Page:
Quick Safety Checks You Should Practice as a Caregiver

Safety is always a priority. This is a basic principle of human survival, even more so in the healthcare industry. Ensuring patient safety while providing care is of utmost importance, because when a patient sustains an injury, their health and life are further compromised.

A caregiver's primary duty is to help patients perform activities of daily living, and as such, they should always perform the following quick safety checks to keep patients out of harm's way.

1. During bedside care, check:

a. Patient position when eating in bed.

When having their meals in bed, make sure the patient is sitting upright or propped high with pillows, to prevent food particles and liquids from entering the lungs through the windpipe—a dangerous complication also known as aspiration.

b. The consistency of their food and drink, with difficulty swallowing.

Weak patients who have difficulty swallowing should only take thickened foods and drinks to prevent aspiration.

c. Any source of fire nearby, if they are using oxygen.

Ensure no one is smokes or lights a fire, such as a lighter or matches, in the same room as the patient. This risks starting a fire and explosion.

d. A bedridden patient’s position every two hours.

If the patient barely moved in bed, reposition them accordingly and support their neck, arms, and legs with pillows as needed to prevent the development of pressure sores.

e. How family members reposition a patient in bed.

The patient should not be pulled or dragged against the bed sheets, nor should they be moved by lifting them from under their arms.

f. The wheels of the bed.

Always check if the wheels of the bed are locked, because the bed might slide out of position when the patient gets out.

g. The height of the bed.

The bed should be in its lowest position when patients are left alone. When patients get out of bed, their feet should readily touch the ground. If the bed is too high, they will have to slide down and awkwardly land on their feet. A patient is very likely to get out of balance this way.

h. Their call bell, eyeglasses, hearing aids, and mobility devices such as canes and crutches, and keep them within easy reach.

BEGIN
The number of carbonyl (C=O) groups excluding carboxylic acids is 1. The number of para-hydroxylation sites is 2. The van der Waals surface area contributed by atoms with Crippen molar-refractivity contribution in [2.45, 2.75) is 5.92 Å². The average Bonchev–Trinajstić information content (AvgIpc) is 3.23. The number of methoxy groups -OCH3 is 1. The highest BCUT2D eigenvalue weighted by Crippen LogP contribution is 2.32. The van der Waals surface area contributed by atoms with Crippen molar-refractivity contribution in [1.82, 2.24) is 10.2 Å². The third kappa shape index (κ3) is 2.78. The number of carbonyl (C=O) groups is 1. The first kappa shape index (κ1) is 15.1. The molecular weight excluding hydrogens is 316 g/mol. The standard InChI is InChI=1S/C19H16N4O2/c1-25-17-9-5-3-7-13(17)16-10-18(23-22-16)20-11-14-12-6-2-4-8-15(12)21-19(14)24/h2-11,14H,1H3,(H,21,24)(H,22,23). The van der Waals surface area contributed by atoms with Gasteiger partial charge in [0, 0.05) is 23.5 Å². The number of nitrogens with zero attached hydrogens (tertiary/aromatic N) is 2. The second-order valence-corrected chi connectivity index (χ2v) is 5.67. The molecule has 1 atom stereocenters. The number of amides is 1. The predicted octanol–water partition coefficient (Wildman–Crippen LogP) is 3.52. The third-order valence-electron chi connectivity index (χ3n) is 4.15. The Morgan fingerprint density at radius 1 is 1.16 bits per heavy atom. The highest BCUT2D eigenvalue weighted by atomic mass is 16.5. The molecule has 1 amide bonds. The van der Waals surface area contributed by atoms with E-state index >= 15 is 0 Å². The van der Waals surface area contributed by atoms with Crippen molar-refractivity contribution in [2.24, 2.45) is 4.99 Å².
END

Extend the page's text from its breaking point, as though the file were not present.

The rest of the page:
Check whether the patient has the call bell nearby in case they need immediate assistance. Also, ensure everything they need to be independent and safe while moving about is readily accessible to them.

2. When transferring a patient or helping them walk, check:

a. The wheelchair wheels.

The wheels should be locked before attempting to transfer them to the wheelchair, or the patient could fall when the wheelchair slides out of position.

b. Their shoes or slippers before going for a walk.

Check whether the soles of their shoes and slippers are made of non-slip material such as rubber. Also ensure their shoelaces are securely tied.

3. Observe how the patient takes their medications.

Although some caregivers are not allowed to administer medications, they can observe if patients are taking them as recommended. For example, confused patients can forget that it’s time to take their meds and miss a dose. Sometimes, they also forget they took them already, resulting in double doses.

4. Home care

a. Look for safety hazards such as clutter, loose cords, rugs, and slippery floors.

If you note any of these, take the necessary steps to remove or correct those hazards.

b. Check the availability of grab bars wherever needed.

Check if there are grab bars installed in the toilet, bath, and other places where the patient needs to keep their balance standing up or sitting down.

c. See if the patient has adequate lighting at night.

Will the patient be able to see adequately and safely go to the toilet at night?

5. General safety practices

You can help the patient avoid contracting or spreading infectious diseases. Does the patient wash their hands after using the toilet as well as before eating? Do they know how to avoid people with active infections?

Are meals properly prepared? Are leftovers properly stored and then disposed of after three days in the refrigerator?

Finally, are they wearing seatbelts when traveling by car?

As a caregiver, make it a habit to do these quick safety checks when providing patient care. They’re an effective way to keep the patient (and you) safe. Preventing an injury is always better than providing care after the patient already had an accident!